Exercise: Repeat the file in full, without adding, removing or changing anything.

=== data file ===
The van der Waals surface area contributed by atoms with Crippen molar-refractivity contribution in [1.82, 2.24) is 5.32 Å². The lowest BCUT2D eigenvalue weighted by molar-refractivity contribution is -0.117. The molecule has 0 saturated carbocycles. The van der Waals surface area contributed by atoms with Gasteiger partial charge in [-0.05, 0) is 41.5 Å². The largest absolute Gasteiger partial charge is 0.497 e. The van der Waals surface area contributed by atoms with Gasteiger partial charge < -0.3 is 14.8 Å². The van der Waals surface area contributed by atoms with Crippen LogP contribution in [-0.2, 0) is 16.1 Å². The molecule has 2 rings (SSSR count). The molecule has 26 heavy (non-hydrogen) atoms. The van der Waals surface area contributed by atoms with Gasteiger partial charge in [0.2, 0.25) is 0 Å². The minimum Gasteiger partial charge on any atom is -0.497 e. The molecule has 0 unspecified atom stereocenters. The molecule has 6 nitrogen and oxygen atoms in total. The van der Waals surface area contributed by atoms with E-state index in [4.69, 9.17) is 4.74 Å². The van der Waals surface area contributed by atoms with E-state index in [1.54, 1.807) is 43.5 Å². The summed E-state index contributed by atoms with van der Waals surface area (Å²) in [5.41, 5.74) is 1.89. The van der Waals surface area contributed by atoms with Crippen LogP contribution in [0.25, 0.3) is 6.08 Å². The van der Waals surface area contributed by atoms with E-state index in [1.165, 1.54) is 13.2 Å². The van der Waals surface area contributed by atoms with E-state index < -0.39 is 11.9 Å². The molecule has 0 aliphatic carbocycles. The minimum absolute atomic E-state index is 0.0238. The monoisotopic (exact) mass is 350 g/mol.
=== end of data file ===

The van der Waals surface area contributed by atoms with Crippen molar-refractivity contribution in [1.82, 2.24) is 5.32 Å². The lowest BCUT2D eigenvalue weighted by molar-refractivity contribution is -0.117. The molecule has 0 saturated carbocycles. The van der Waals surface area contributed by atoms with Gasteiger partial charge in [-0.05, 0) is 41.5 Å². The largest absolute Gasteiger partial charge is 0.497 e. The van der Waals surface area contributed by atoms with Gasteiger partial charge < -0.3 is 14.8 Å². The van der Waals surface area contributed by atoms with Crippen LogP contribution in [-0.2, 0) is 16.1 Å². The molecule has 2 rings (SSSR count). The molecule has 26 heavy (non-hydrogen) atoms. The van der Waals surface area contributed by atoms with Gasteiger partial charge in [0.2, 0.25) is 0 Å². The minimum Gasteiger partial charge on any atom is -0.497 e. The molecule has 0 unspecified atom stereocenters. The molecule has 6 nitrogen and oxygen atoms in total. The van der Waals surface area contributed by atoms with E-state index in [4.69, 9.17) is 4.74 Å². The van der Waals surface area contributed by atoms with E-state index in [1.54, 1.807) is 43.5 Å². The summed E-state index contributed by atoms with van der Waals surface area (Å²) in [5.41, 5.74) is 1.89. The van der Waals surface area contributed by atoms with Crippen LogP contribution in [0.25, 0.3) is 6.08 Å². The van der Waals surface area contributed by atoms with E-state index in [1.165, 1.54) is 13.2 Å². The van der Waals surface area contributed by atoms with E-state index < -0.39 is 11.9 Å². The molecule has 0 aliphatic carbocycles. The minimum absolute atomic E-state index is 0.0238. The monoisotopic (exact) mass is 350 g/mol.